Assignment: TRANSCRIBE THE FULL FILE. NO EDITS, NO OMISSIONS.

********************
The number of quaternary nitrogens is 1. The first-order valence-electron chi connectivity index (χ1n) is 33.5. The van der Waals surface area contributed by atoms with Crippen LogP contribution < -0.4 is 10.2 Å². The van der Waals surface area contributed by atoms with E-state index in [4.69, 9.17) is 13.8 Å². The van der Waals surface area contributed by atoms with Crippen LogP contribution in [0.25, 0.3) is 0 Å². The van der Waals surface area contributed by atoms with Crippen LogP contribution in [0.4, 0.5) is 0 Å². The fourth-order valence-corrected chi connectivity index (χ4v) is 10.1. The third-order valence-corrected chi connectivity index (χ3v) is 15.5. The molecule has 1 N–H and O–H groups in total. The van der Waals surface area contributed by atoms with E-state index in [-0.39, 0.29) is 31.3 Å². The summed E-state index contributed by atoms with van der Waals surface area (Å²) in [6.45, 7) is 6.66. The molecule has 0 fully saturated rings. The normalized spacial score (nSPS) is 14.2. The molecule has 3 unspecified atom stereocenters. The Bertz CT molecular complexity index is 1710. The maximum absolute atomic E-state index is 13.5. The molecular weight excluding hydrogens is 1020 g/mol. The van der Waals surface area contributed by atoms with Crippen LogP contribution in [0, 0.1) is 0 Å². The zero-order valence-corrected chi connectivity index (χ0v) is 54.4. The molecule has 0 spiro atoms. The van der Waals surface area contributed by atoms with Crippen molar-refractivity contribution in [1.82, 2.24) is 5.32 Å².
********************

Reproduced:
The number of quaternary nitrogens is 1. The first-order valence-electron chi connectivity index (χ1n) is 33.5. The van der Waals surface area contributed by atoms with Crippen LogP contribution < -0.4 is 10.2 Å². The van der Waals surface area contributed by atoms with E-state index in [4.69, 9.17) is 13.8 Å². The van der Waals surface area contributed by atoms with Crippen LogP contribution in [0.25, 0.3) is 0 Å². The van der Waals surface area contributed by atoms with Crippen LogP contribution in [0.4, 0.5) is 0 Å². The fourth-order valence-corrected chi connectivity index (χ4v) is 10.1. The third-order valence-corrected chi connectivity index (χ3v) is 15.5. The molecule has 1 N–H and O–H groups in total. The van der Waals surface area contributed by atoms with E-state index in [-0.39, 0.29) is 31.3 Å². The summed E-state index contributed by atoms with van der Waals surface area (Å²) in [6.45, 7) is 6.66. The molecule has 0 fully saturated rings. The normalized spacial score (nSPS) is 14.2. The molecule has 3 unspecified atom stereocenters. The Bertz CT molecular complexity index is 1710. The maximum absolute atomic E-state index is 13.5. The molecular weight excluding hydrogens is 1020 g/mol. The van der Waals surface area contributed by atoms with Crippen LogP contribution in [0, 0.1) is 0 Å². The zero-order valence-corrected chi connectivity index (χ0v) is 54.4. The molecule has 0 spiro atoms. The van der Waals surface area contributed by atoms with Crippen molar-refractivity contribution in [1.82, 2.24) is 5.32 Å².